Lightspeed POS Inc (TSX:LSPD) has been touted as the next Shopify (TSX:SHOP) (NYSE:SHOP). The newly listed TSX tech company is drawing comparisons with one of the most lucrative growth stocks in recent years for a variety of reasons. However, stocks like Shopify are hard to come by, and setting up a comparison between Shopify and Lightspeed might be unfair to the latter of these firms. Can Lightspeed provide returns that even resemble that of the Ottawa-based e-commerce giant?
A very competitive industry
Lightspeed provides software solutions and services — mostly to companies within the restaurant business — that facilitate the payment processing process. Other services the company offers include accounting, inventory management, an e-commerce platform, and more.
Though Lightspeed conducts its operations in North America, Europe, and Australia, serving thousands of customers over a hundred countries across these continents, the firm faces stiff competition in its industry. Providers of payment processing systems and software (and other services Lightspeed offers) are abound, and while the sector is big enough for all of them to coexist, it will be very difficult for most of them to stand out from the crowd.
In order to Lightspeed to achieve the kinds of market-beating returns as that of Shopify, it will have to build a solid moat, similar to Shopify. Providers of Software as a Service (SaaS) can build a strong competitive advantage in various ways, but two of the main ways are through name recognition and high switching costs.
Once companies have successfully experimented with a software that helps them operate (and grow) their business, they will be hesitant to jump ship. This is precisely one of Shopify’s strength: merchants on its platforms have worked too hard to create a customized marketplace to easily switch to another e-commerce platform.
Another one of Shopify’s strengths lies in its ability to enable many business owners who would otherwise not create an online marketplace to do so through its unique service offerings. It’s doubtful whether Lightspeed can pull off something similar, however. Though the firm argues that the growing number of small and medium-sized businesses creates a target market for its services, Lightspeed will have to compete with other firms to land these clients.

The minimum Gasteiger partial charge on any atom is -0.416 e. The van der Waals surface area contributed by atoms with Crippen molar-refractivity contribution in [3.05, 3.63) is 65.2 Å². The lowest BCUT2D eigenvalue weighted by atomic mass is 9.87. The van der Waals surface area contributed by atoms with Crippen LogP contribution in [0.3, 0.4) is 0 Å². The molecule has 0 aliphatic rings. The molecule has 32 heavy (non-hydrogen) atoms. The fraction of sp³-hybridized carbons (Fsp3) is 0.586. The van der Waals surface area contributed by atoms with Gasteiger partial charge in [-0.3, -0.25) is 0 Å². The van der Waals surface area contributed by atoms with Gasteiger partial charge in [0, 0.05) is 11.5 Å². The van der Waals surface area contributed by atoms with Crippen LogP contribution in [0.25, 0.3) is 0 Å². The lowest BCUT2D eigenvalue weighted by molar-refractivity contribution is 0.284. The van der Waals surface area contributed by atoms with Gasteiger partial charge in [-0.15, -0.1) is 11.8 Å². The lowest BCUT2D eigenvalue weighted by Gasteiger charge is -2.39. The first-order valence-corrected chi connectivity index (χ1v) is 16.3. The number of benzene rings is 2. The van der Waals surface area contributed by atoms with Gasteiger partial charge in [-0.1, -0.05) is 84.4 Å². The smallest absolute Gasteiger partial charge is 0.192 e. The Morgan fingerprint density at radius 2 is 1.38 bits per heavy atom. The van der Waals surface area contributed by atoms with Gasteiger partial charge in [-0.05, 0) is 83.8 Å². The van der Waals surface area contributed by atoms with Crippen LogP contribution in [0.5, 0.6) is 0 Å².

No doubt the Montreal-based firm can indeed land many of them. But whether it can vastly outperform most of its competitors — which it will need to do in order to grow its clientele and its revenues at a rate commensurate with market-crushing returns — is another question altogether.
That isn’t to say that Lightspeed isn’t worthy of serious consideration for growth investors, however. The tech-company does have a lot going its way: a geographically diverse and growing client base, expanding service offerings that have proven their value and a positive retention rate (among others). While these are all positive characteristics, they don’t necessarily add up to the kinds of stratospheric returns Shopify has been able to provide.
Should you buy?
Since 2016, Lightspeed’s revenues have grown by 148%. While the firm isn’t yet profitable, it derives about 90% of its revenues from recurring sources. Further, the firm-wide array of services is a selling point, as it helps its customers bundle various functions into one system. It is also essential to note that none of Lightspeed’s customers account for more than 1% of its revenues.
Though the firm currently trades at a high trailing price to sales of about 31, and has been incurring mounting net losses, these are typical assets of a growth stock (Shopify is in the same boat). There are definitely good reasons for jumping aboard this ship, but those who expect it to ride the same wave as Shopify might be disappointed.
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Fool contributor Prosper Bakiny owns shares of Shopify. The Motley Fool owns shares of Shopify and Shopify. Shopify is a recommendation of Stock Advisor Canada.